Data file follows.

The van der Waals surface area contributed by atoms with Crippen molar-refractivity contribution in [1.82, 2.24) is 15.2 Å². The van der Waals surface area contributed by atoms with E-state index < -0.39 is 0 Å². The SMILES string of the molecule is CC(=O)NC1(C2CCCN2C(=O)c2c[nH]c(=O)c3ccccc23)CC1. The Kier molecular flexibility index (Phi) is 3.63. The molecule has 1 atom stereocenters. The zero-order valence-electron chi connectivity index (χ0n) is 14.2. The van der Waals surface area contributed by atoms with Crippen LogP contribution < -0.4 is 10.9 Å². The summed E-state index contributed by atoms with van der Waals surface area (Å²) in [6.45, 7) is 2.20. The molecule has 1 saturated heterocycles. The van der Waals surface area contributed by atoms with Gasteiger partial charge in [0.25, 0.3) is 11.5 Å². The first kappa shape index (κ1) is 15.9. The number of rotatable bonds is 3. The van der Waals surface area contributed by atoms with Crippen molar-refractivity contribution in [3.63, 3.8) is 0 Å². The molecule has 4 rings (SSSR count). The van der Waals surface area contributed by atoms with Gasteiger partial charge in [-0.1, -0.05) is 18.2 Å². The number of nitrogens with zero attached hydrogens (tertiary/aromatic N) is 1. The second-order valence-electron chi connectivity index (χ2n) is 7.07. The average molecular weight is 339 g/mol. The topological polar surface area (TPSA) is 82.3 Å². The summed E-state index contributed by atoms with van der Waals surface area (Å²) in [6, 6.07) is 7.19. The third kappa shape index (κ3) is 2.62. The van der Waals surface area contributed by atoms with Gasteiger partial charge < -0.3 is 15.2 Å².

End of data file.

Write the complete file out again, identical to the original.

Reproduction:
The van der Waals surface area contributed by atoms with Crippen molar-refractivity contribution in [1.82, 2.24) is 15.2 Å². The van der Waals surface area contributed by atoms with E-state index < -0.39 is 0 Å². The SMILES string of the molecule is CC(=O)NC1(C2CCCN2C(=O)c2c[nH]c(=O)c3ccccc23)CC1. The Kier molecular flexibility index (Phi) is 3.63. The molecule has 1 atom stereocenters. The zero-order valence-electron chi connectivity index (χ0n) is 14.2. The van der Waals surface area contributed by atoms with Crippen LogP contribution < -0.4 is 10.9 Å². The summed E-state index contributed by atoms with van der Waals surface area (Å²) in [6.45, 7) is 2.20. The molecule has 1 saturated heterocycles. The van der Waals surface area contributed by atoms with Gasteiger partial charge in [0.25, 0.3) is 11.5 Å². The first kappa shape index (κ1) is 15.9. The number of rotatable bonds is 3. The van der Waals surface area contributed by atoms with Crippen molar-refractivity contribution in [3.63, 3.8) is 0 Å². The molecule has 4 rings (SSSR count). The van der Waals surface area contributed by atoms with Gasteiger partial charge in [-0.1, -0.05) is 18.2 Å². The number of nitrogens with zero attached hydrogens (tertiary/aromatic N) is 1. The second-order valence-electron chi connectivity index (χ2n) is 7.07. The average molecular weight is 339 g/mol. The topological polar surface area (TPSA) is 82.3 Å². The summed E-state index contributed by atoms with van der Waals surface area (Å²) in [6, 6.07) is 7.19. The third kappa shape index (κ3) is 2.62. The van der Waals surface area contributed by atoms with Gasteiger partial charge < -0.3 is 15.2 Å².